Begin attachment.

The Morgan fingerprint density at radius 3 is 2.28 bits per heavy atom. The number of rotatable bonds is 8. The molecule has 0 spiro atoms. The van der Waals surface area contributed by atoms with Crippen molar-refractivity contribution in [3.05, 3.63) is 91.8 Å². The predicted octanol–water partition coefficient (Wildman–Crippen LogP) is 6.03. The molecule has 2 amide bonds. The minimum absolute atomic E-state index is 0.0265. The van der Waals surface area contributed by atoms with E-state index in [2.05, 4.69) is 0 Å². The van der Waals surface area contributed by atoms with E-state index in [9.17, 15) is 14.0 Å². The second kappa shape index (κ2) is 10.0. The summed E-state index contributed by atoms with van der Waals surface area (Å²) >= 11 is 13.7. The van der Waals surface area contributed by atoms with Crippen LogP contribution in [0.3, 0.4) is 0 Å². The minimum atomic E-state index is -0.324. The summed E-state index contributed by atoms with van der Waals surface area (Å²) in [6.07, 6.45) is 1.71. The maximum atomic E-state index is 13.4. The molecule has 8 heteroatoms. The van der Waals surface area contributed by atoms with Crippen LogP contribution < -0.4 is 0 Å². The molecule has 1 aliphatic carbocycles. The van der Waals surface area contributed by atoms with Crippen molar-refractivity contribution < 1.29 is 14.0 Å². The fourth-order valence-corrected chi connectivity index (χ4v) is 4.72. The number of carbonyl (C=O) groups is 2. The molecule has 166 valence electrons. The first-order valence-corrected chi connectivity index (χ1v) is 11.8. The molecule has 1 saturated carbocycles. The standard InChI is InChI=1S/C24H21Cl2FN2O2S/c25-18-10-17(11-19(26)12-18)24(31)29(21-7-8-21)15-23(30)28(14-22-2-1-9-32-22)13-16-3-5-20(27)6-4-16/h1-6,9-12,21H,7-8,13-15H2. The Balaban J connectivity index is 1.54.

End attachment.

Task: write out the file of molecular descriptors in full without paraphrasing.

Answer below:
The Morgan fingerprint density at radius 3 is 2.28 bits per heavy atom. The number of rotatable bonds is 8. The molecule has 0 spiro atoms. The van der Waals surface area contributed by atoms with Crippen molar-refractivity contribution in [3.05, 3.63) is 91.8 Å². The predicted octanol–water partition coefficient (Wildman–Crippen LogP) is 6.03. The molecule has 2 amide bonds. The minimum absolute atomic E-state index is 0.0265. The van der Waals surface area contributed by atoms with E-state index in [2.05, 4.69) is 0 Å². The van der Waals surface area contributed by atoms with E-state index in [9.17, 15) is 14.0 Å². The second kappa shape index (κ2) is 10.0. The summed E-state index contributed by atoms with van der Waals surface area (Å²) >= 11 is 13.7. The van der Waals surface area contributed by atoms with Crippen LogP contribution in [0.3, 0.4) is 0 Å². The minimum atomic E-state index is -0.324. The summed E-state index contributed by atoms with van der Waals surface area (Å²) in [6.07, 6.45) is 1.71. The maximum atomic E-state index is 13.4. The molecule has 8 heteroatoms. The van der Waals surface area contributed by atoms with Crippen LogP contribution < -0.4 is 0 Å². The molecule has 1 aliphatic carbocycles. The van der Waals surface area contributed by atoms with Crippen molar-refractivity contribution < 1.29 is 14.0 Å². The fourth-order valence-corrected chi connectivity index (χ4v) is 4.72. The number of carbonyl (C=O) groups is 2. The molecule has 166 valence electrons. The first-order valence-corrected chi connectivity index (χ1v) is 11.8. The molecule has 1 saturated carbocycles. The standard InChI is InChI=1S/C24H21Cl2FN2O2S/c25-18-10-17(11-19(26)12-18)24(31)29(21-7-8-21)15-23(30)28(14-22-2-1-9-32-22)13-16-3-5-20(27)6-4-16/h1-6,9-12,21H,7-8,13-15H2. The Balaban J connectivity index is 1.54.